Spring is fast approaching, and with the seasonal change comes allergies. Or could it actually be a sinus infection? Both conditions have very similar characteristics, but a few key differences distinguish one from the other.
Pollen Problems Galore
Because the air contains more pollen in the spring, those suffering from allergies usually get the “normal” symptoms: chronic fatigue (as long as the pollen count remains high), sinus congestion, blunted sensory perception and more.
Here’s the thing: many allergy sufferers mistake allergy symptoms for a sinus infection. It’s all about timing. A springtime sinus infection is commonly misdiagnosed as just another round of bad allergic reactions.
There’s also the possibility of parallel sickness; sometimes, a sinus infection may intensify allergic reactions, and vice versa. But most of the time, it’s one or the other. This blog post will look at some differences between allergies and sinus infections.
90% Similar, 10% Different, 100% Bothersome
“Know your enemy” shouldn’t just apply to warfare, sports competitions and the like. It’s also relevant for anyone suffering from allergies and sinus infections. If you have springtime allergies, it helps to understand your condition, even if you think you know what’s going on.
Interestingly, ABC News did a recent story that showed how unaware Americans are about allergies and sinus infections. The news piece reported on an Asthma and Allergy Foundation of America survey, which found that a majority of allergy patients couldn’t tell the difference between allergic reactions and a sinus infection.
Bottom line: most of the 35 million people with nasal allergies and 7 million with sinus infections can’t properly identify what they’re suffering from.
Both allergies and sinus infection have similar symptoms, including fatigue, a runny nose, sinus pressure and even nausea are fairly common between the two conditions. But a few critical factors can help determine the diagnosis.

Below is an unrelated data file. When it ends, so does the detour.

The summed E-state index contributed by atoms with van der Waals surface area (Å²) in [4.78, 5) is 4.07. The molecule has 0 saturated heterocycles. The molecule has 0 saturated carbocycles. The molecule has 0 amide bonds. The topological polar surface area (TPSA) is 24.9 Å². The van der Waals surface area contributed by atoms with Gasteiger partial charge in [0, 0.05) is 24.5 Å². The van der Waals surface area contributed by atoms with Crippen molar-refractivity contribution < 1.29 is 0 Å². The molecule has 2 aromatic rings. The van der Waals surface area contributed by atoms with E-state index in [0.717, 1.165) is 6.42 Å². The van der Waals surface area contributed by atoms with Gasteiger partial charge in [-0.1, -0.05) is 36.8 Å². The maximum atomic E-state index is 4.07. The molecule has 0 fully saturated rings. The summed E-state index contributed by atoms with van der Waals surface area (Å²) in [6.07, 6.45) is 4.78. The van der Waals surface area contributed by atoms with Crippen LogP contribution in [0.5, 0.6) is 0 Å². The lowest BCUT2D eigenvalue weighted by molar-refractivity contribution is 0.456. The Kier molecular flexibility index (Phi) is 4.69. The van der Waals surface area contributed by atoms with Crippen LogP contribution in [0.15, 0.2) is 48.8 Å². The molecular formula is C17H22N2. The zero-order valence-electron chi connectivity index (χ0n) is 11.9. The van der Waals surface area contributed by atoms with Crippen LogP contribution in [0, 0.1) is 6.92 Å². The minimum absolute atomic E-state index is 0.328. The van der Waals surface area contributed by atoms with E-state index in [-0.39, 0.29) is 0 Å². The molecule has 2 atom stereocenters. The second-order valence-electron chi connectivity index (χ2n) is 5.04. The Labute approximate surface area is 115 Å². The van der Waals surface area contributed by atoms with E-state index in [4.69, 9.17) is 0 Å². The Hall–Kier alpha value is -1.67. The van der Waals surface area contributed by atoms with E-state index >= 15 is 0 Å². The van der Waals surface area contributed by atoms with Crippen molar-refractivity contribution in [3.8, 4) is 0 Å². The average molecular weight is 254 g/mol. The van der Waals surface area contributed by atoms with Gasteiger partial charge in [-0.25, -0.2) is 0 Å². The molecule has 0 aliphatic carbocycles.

Allergies usually include itchy and watery eyes. Most people who have a sinus infection will ignore these symptoms. If your vision is affected in any way, it’s most likely allergies.
A sinus infection, meanwhile, is typically accompanied by severe headaches, facial pressure and sluggish energy levels. A sinus infection can also include fever.
Pay attention to these things, and you’ll be well on your way to figuring out what’s ailing you. Here’s an added tip: a sinus infection has a duration of about 2-3 weeks and usually comes on the heels of an extended cold, while allergies can strike at seemingly any moment. So if you suddenly experience a stuffy nose and fatigue and it only lasts a few days, it’s from allergies.
Medical Assistance for Allergies and Sinus Infections
Self-diagnosis is one thing. Getting top-notch medical care for your allergies or sinus infection is another. If you’re not sure what you have or how to treat it, Urgent Care Extra can help today. Our allergy treatment program is a popular choice for patients this time of year. For sinus infections, our walk-in healthcare clinic provides the medical resources you need for much-needed relief.
Best of all, no appointments are necessary – just walk right in! UCE has more than 30 medical care clinics to serve you, and each one has allergy and sinus infection treatments available.
Thanks for reading our blog. For feedback or more information on Urgent Care Extra, please call our main office at (480) 988-9108. Remember, you don’t have to suffer from allergies or sinus infections – stop in today for prompt, professional, on-point medical attention!